The district court relied on the supreme court's decision in State by Humphrey v. Jim Lupient Oldsmobile Co., 509 N.W.2d 361 (Minn. 1993), to conclude that it could impose a higher rate of interest than the rate established under Minn. Stat. § 549.09, subd. 1. We do not agree that Jim Lupient Oldsmobile can be read so broadly. In Jim Lupient Oldsmobile, the supreme court stated that it "granted review to clarify the standard by which a trial court should determine the interest rate in condemnation cases." Id. at 363 (emphasis added). In the first sentence of the opinion, the court stated:

In this case, we are asked to clarify the standards to be used by a trial court in determining what interest rate provides just compensation to landowners in condemnation proceedings.

Id. at 362 (emphasis added). The court concluded that

in future condemnation actions, the trial court should presume that the statutory rate is reasonable and, therefore, meets the requirements of just compensation, and should order judgment at that rate unless the condemnee rebuts this presumption and affirmatively shows that another rate is reasonable and affords just compensation.

Id. at 364 (emphasis added). We conclude that Jim Lupient Oldsmobile applies only to condemnation actions.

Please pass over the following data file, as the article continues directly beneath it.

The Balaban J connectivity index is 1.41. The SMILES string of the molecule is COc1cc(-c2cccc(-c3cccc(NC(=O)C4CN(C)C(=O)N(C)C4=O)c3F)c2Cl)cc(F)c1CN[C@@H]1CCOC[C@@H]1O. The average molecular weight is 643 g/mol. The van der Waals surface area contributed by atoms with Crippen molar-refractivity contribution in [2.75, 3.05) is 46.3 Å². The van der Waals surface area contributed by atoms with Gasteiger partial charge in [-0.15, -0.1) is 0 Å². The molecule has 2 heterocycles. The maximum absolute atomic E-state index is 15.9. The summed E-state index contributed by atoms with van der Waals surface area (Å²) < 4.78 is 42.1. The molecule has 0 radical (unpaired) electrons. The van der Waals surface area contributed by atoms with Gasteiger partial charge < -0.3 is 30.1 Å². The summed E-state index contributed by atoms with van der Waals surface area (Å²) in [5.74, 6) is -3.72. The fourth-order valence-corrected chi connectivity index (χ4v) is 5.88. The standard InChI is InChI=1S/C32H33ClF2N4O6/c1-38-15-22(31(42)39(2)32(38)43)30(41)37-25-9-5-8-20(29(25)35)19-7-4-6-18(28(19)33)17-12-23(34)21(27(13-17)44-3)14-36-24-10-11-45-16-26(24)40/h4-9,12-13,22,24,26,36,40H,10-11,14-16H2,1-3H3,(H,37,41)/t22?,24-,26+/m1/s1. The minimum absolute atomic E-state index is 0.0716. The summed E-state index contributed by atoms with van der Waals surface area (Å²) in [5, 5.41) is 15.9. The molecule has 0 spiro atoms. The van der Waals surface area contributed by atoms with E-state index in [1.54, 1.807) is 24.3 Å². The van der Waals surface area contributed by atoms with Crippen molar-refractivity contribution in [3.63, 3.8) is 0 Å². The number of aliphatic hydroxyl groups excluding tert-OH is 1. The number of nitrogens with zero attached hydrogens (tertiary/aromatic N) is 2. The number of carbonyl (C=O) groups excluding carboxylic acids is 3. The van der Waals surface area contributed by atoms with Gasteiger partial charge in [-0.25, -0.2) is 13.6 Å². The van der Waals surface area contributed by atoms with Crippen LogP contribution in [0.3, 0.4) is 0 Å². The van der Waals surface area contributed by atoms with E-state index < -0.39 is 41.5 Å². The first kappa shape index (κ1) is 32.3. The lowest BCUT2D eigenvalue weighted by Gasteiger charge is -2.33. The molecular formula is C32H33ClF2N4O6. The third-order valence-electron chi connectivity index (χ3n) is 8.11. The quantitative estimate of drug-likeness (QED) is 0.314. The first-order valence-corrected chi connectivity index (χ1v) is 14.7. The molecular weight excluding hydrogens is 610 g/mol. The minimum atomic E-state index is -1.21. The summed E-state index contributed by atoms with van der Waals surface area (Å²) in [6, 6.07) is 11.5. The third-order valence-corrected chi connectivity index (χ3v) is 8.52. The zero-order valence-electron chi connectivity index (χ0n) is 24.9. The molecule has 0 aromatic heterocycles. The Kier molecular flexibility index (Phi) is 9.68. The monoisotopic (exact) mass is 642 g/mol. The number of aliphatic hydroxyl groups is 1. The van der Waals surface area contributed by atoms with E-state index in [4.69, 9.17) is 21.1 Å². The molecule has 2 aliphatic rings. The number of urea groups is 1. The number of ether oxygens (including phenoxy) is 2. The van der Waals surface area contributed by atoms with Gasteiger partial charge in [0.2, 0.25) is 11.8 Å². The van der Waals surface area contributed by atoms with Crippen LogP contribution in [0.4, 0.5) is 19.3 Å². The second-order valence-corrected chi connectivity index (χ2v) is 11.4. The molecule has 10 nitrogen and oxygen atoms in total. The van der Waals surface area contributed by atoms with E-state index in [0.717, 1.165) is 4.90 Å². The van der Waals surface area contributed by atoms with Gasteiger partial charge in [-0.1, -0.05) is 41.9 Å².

American argues that the statutory interest rate does not apply to the judgment in this case because Minn. Stat. § 549.09, subd. 1(b), states that the statutory rate applies "[e]xcept as otherwise provided by contract or allowed by law," and where there is a conversion of money, the law allows interest at a rate higher than the rate provided by Minn. Stat. § 549.09, subd. 1. American, however, did not bring a conversion action. The fact that the district court stated in its memorandum that North Star "converted monies to its own use" does not establish that there was a conversion.

American also argues that the statutory interest rate does not apply to the judgment because Minn. Stat. § 334.01, subd. 1 (1994), allows interest at a 6% rate. Minn. Stat. § 334.01, subd. 1, states:

The interest for any legal indebtedness shall be at the rate of $6 upon $100 for a year, unless a different rate is contracted for in writing.

But in L.P. Medical Specialists, Ltd. v. St. Louis County, 379 N.W.2d 104, 109-10 (Minn. App. 1985), review denied (Minn. Jan. 31, 1986), this court held that for periods after July 1, 1984, the effective date of an amendment to Minn. Stat. § 549.09, subd. 1, prejudgment interest is calculated pursuant to Minn. Stat. § 549.09, subd. 1(c), not pursuant to Minn. Stat. § 334.01. The events in this case occurred after July 1, 1984. Accordingly, prejugment interest is calculated pursuant to Minn. Stat. § 549.09, subd. 1.

The district court expressly rejected American's argument that Minn. Stat. § 279.03 (1994), permits a higher prejudgment interest rate. We agree. Minn. Stat. § 279.03 addresses the government's right of action to collect delinquent real property taxes and does not apply to a dispute between private parties regarding which one should pay real property taxes.

We reverse and remand to permit prejudgment interest to be recalculated pursuant to Minn. Stat. § 549.09, subd. 1.

Reversed and remanded.